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Long Ago Separated at Birth

This week’s moon visits two star clusters a billion years apart

Before dawn Friday morning, the moon appears just a few degrees ahead of the orange star Aldebaran, the fiery eye of Taurus the bull. To either side of the moon, you’ll find the two brightest star clusters. To the east is the Y-shaped Hyades cluster, or the face of the bull. To the moon’s west is the Pleiades cluster, or the seven sisters, which marks the bull’s shoulder.
    The Hyades is the brighter of the two clusters. On a dark night you may discern a dozen or more stars with your own eyes. With binoculars or a small telescope, the number might double or even triple.
    The Pleiades is the most famous star cluster, named after seven daughters of the Titan Atlas. However, even with very dark skies you’re likely to only find six of them. Myths regarding the missing seventh sister span the globe. Modern astronomers have added to the lore, having discovered that the seventh-brightest star in the cluster, Pleione, is actually a variable whose cycle from bright to dim stretches over millennia.
    While appearing close and within the same constellation, the Hyades and the Pleiades are unrelated. However, scientists believe the Hyades is related to another grouping of stars, the Beehive cluster, which the waning crescent moon visits before dawn Wednesday. While the two clusters are hundreds of light years apart, astronomers suspect they were born in the same stellar incubator almost a billion years ago.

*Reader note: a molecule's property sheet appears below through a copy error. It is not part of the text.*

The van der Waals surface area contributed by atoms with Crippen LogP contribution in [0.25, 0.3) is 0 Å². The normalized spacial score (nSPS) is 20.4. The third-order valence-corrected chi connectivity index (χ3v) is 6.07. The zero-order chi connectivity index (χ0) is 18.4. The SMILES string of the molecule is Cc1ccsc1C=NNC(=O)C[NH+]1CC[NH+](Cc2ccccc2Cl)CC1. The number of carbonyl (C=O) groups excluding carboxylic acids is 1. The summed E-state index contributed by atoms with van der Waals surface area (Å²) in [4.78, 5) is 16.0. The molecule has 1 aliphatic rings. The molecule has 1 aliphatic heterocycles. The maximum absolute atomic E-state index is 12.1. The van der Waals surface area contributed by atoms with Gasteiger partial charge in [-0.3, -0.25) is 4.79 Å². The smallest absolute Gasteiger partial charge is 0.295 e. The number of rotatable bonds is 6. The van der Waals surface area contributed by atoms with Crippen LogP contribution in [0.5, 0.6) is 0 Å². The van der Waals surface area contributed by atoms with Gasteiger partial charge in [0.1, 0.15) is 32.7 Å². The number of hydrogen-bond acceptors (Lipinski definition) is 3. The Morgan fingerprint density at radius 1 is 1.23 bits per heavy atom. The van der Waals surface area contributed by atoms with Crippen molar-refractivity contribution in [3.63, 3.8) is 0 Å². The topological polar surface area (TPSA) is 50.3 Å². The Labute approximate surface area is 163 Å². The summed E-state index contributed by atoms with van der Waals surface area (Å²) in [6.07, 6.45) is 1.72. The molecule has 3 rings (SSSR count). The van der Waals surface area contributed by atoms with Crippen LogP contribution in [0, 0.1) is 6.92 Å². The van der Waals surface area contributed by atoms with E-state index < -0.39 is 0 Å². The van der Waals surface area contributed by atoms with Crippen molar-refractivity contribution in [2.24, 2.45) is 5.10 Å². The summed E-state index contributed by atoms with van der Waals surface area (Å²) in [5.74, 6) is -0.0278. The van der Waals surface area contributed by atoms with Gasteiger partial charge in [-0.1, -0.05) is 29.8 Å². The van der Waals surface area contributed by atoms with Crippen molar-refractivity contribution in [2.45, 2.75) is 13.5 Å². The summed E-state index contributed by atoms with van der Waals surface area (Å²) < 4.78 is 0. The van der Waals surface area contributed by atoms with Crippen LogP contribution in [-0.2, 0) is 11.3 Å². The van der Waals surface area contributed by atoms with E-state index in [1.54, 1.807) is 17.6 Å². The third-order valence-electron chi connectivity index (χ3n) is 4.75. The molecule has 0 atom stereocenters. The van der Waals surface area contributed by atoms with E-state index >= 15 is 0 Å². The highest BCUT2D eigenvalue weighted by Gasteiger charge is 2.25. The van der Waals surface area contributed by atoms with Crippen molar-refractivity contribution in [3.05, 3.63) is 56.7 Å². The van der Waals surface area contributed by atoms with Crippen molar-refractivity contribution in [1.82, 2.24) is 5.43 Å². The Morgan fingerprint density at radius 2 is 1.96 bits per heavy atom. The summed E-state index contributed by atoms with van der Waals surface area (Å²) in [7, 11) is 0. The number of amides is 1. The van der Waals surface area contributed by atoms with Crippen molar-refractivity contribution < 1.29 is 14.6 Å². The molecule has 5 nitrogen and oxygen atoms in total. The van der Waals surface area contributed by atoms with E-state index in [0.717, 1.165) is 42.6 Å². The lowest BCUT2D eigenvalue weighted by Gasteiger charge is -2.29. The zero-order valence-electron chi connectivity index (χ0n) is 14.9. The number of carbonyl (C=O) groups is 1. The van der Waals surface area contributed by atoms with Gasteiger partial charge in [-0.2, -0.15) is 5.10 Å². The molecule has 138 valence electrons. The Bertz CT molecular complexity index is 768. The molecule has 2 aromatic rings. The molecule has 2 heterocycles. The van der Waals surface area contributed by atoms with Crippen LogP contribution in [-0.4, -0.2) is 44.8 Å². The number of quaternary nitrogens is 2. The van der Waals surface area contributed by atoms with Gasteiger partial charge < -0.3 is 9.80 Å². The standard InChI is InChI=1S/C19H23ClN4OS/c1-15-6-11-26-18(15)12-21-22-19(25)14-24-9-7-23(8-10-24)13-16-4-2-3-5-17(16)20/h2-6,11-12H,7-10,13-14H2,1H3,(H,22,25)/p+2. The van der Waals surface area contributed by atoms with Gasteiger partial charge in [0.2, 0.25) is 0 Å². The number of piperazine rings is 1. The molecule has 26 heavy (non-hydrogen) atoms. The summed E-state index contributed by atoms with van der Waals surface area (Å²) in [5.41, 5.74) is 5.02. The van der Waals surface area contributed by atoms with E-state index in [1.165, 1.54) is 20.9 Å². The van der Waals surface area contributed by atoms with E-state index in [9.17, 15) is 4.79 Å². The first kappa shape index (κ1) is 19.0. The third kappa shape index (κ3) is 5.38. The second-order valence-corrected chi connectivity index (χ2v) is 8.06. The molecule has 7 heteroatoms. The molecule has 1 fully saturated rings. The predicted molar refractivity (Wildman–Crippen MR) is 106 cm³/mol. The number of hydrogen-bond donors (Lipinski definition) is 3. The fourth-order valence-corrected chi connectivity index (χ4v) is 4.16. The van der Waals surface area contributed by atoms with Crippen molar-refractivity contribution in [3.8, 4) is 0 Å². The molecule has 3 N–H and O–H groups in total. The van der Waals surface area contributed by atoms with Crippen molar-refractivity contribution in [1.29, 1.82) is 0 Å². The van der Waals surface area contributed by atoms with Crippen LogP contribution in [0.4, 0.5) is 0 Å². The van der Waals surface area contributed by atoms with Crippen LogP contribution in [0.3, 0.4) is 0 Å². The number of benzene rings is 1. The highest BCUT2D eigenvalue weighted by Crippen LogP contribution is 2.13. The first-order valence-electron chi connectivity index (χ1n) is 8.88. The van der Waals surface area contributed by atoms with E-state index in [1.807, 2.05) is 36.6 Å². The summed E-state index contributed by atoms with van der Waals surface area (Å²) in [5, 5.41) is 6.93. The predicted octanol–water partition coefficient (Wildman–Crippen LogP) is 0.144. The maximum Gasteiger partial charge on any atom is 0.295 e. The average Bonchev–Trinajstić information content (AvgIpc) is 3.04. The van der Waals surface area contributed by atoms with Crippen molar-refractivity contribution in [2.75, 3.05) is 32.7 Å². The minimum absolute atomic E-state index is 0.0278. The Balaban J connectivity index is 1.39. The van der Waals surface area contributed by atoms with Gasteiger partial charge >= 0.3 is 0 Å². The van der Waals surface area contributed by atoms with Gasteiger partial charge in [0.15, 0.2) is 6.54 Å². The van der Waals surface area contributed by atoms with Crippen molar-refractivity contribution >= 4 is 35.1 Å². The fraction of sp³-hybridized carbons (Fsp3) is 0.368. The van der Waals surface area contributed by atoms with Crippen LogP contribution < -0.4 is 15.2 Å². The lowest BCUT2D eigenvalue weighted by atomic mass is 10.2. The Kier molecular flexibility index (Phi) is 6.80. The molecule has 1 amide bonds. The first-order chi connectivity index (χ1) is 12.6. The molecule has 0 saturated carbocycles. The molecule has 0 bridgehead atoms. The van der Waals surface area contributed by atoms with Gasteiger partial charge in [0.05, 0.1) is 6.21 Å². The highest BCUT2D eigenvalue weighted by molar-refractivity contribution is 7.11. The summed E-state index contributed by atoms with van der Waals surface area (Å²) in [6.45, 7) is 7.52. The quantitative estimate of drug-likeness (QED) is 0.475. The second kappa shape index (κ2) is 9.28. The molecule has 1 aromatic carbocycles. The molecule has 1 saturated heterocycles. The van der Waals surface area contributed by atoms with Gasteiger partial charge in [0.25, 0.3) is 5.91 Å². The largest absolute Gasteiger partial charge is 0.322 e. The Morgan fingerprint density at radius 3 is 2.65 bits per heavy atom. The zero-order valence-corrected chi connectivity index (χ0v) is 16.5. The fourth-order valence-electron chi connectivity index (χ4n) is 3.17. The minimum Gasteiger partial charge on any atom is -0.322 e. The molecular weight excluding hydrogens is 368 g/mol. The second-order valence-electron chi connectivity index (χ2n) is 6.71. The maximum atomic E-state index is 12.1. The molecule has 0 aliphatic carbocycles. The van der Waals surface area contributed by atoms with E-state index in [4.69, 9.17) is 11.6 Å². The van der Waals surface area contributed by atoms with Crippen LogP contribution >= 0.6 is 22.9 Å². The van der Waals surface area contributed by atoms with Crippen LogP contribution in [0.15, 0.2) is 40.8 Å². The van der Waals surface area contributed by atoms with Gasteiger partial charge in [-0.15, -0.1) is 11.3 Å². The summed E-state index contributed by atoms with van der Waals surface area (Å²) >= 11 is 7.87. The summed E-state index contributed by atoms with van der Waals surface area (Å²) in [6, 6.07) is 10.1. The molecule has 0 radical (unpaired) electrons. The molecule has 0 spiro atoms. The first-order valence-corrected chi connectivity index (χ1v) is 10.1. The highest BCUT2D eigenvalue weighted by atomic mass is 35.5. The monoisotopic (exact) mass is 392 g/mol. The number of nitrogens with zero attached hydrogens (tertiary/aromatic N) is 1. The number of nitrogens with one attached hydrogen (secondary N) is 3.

Venus is near the Beehive custer much of the week, and Wednesday before dawn the moon makes it even easier to find. Look for the moon in the east, with Venus only a few degrees to the right. Equidistant beyond Venus and near the center of the constellation Cancer, try to pick out a fuzzy blob of light. Binoculars or a small telescope will clear the haze, revealing some of the many stars in the Beehive cluster.